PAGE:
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,•T HE death of Francis Deak deprives Hungary of her greatest statesman, at a time when such influence as his is perhaps as needful as ever. Among European celebrities there has...

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those of the public who understand matters ecclesiastical, great confidence in his fairness and sagacity. He takes care not to enter on those questions which cannot be properly...

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number of the Contemporary Review to Mr. Martineau's criticisms on some of the positions of his Belfast address in 1874, has elicited a rejoinder from Mr. Martineau in the new...

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TT is difficult even for a comparative stranger to walk about 1. West London without noticing the extraordinary number of curiosity-shops, and especially shops dealing in old...

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THE BURIALS BILL (TO TOO EDITOR Or TH13 SPZOTIA013.1 SIR,—Underlying the letters of your two correspondents, "E. S." and "R. S.D.," there appears to me to be a very serious...

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Sru,—Although newspaper correspondence can do little either to retard or accelerate the progress of destruction, yet words shot at a venture may carry a straw here to a drowning...


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[TO THE EDITOR OP THE "SPECTATOR.") SIR,—There is now so little substantial difference between your view of what the Scottish Universities need (competition alone excepted) and...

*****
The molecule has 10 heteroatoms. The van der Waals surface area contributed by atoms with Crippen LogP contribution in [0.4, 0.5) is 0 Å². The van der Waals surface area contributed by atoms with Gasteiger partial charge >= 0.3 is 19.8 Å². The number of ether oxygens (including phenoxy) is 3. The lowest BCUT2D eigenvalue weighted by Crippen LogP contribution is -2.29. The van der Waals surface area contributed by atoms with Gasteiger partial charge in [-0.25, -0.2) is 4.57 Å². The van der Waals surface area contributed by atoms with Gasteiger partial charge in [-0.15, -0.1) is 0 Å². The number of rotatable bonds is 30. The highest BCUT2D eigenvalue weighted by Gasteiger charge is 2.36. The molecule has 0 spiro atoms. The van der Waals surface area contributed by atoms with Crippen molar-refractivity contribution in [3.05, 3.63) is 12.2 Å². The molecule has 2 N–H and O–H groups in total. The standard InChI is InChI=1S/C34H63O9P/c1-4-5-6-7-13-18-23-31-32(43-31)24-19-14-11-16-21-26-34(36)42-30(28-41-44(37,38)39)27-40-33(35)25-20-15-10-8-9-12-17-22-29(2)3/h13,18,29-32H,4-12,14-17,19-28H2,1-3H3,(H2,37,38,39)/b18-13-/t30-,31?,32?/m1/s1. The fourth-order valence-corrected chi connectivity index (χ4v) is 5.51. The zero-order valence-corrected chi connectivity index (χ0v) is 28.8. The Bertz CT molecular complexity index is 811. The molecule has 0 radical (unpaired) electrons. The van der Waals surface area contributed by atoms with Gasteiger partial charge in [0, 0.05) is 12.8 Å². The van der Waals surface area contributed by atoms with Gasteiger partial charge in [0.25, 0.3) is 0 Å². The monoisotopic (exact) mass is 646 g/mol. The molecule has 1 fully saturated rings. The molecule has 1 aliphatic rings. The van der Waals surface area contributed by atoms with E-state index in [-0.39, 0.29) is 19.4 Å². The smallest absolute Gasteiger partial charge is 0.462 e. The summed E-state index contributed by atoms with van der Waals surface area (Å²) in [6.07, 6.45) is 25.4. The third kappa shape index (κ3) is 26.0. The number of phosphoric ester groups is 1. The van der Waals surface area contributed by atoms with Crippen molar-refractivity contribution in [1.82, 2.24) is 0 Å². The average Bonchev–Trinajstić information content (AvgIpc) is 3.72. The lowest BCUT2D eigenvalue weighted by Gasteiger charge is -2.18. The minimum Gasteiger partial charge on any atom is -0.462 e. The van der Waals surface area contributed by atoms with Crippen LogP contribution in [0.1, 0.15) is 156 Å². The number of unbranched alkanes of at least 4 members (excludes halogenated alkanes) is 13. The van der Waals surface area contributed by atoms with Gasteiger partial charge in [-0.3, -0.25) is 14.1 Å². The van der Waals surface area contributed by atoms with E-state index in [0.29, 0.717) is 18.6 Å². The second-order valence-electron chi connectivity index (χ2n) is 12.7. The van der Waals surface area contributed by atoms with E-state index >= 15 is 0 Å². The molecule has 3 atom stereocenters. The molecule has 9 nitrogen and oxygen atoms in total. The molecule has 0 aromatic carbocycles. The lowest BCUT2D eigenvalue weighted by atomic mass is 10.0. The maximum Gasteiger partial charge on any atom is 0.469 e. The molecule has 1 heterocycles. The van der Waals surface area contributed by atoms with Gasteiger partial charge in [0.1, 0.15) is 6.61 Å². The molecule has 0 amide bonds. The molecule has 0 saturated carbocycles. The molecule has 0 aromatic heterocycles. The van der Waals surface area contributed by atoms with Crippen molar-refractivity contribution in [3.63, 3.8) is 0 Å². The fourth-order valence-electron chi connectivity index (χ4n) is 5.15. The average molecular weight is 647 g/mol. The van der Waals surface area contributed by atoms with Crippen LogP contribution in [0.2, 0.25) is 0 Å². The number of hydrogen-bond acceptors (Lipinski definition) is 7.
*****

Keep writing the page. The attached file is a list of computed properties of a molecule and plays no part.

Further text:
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SIR,—Am I to understand that your correspondent, "R. S. D.," does not think that a churchyard would be desecrated by the ministrations of a man who availed himself of the...

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Sm,—In your review of Singer's "Shakespeare" (Saturday, January 29), you mention the reading of "Macbeth," i., 7, 1-2, given by Mr. Irving,— " If it were done when 'tis done,...


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THE WORKING-MAN'S PROGRAMME. THERE once was a Common near me, And I managed to keep a cow ; And the milk it fed the childern, But I cannot keep it now. They have taken away...


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of Repton, played a game of chess with my brother many years ago, on the top of a Dorsetshire coach, on a dark night, and of course without a board before them. The last time I...


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[TO THE EDITOR OF THE "SPECTATOR."] SIR,—Pray mark that the reading of the line in Milton is not "pearls," as "C. B. C." makes out, but "pearl ;" and as sound often points out...


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[TO THE EDITOR OF THE SPECTATOR:] SIR,-1 was very much delighted with your clear state- ment of the nature of the qualifications requisite for chess, and with the acute remarks...


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[TO THE EDITOR OF THE " SPEOTATOE:1 SIR,—Pardon me, but in your article on Singer's Shakespeare ' r last week you quote "Macbeth," act. i., scene 7 :— " If it were done, when...

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THE OLD MASTERS. Tilts year's exhibition is one of peculiar interest, as it seems likely to be the last of the series. Indeed, the falling-off in quality is very noticeable,...